Royal Production Company Video Exhibition
September 17 - October 9, 2016
This summer Royal NoneSuch Gallery, with the support of an Alternative Exposure grant, transformed into Royal Production Company (RPC). Four artists/collaboratives were selected to create new video works using the gallery as a site of production during a three week residency:
Bonanza, The Drought
Amber Cady, Worry & The Animals
Carolyn Janssen, Yours Truly, Love, Us
Kate Rhoades, Required Skimming
Bonanza is an artist collaborative comprised of Conrad Guevara, Lindsay Tully and Lana Williams. Their project, The Drought, is a cli-fi film investigating the effects (real and imagined) of the water crisis. By combining their trademark camp aesthetics with conspiracy theory and climate research, Bonanza's film blurs the line between fact and fiction.
Amber Cady’s video Worry & The Animals centers on our deepest worries and fears––rejection, isolation, dependence––the kinds that keep us up at night or preoccupies our attention during the day. Through interviews, workshops, and activities, participants unpacked the challenges, characters, and themes at the core of their anxiety, ultimately transforming their stories into triumphant narratives that lay fear and shame to rest.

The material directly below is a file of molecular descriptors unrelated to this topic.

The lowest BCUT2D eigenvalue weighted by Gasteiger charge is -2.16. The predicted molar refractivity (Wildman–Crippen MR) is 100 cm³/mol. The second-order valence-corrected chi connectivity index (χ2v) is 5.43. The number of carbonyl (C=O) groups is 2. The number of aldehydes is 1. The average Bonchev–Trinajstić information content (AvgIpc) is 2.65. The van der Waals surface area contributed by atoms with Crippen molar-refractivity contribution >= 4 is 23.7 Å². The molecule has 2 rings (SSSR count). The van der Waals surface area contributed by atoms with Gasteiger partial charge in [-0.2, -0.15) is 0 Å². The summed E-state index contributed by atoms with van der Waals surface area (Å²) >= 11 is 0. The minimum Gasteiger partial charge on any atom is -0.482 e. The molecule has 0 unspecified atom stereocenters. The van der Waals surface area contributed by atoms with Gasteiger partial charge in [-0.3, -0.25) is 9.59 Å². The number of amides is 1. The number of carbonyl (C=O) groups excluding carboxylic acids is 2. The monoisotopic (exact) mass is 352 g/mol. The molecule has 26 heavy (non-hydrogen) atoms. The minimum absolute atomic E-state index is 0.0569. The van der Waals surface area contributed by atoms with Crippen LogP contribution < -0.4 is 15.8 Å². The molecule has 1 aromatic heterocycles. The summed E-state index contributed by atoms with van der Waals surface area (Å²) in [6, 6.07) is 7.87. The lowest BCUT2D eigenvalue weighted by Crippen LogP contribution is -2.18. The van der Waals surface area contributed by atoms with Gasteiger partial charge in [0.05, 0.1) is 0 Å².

In Carolyn Janssen’s video Yours Truly, Love, Us, Janssen plays mirroring youth group friends performing the ancient ritual of giving and receiving Communion with unsettling ends. Considering issues of intimacy, personal development and consumption, the work unfolds as a self-contained aesthetic system with autobiographical and surreal elements.
During her Royal Production Company Residency, Kate Rhoades continued her video project Required Skimming, a series of video vignettes illustrating art theoretical and historical texts, with new work based on Video: The Aesthetics of Narcissism and Sculpture in the Expanded Field both by Rosalind Krauss, The Work of Art in the Age of Mechanical Reproduction by Walter Benjamin, The Republic by Plato, and How New York Stole the Idea of Modern Art: Abstract Expressionism, Freedom and the Cold War by Serge Guilbaut.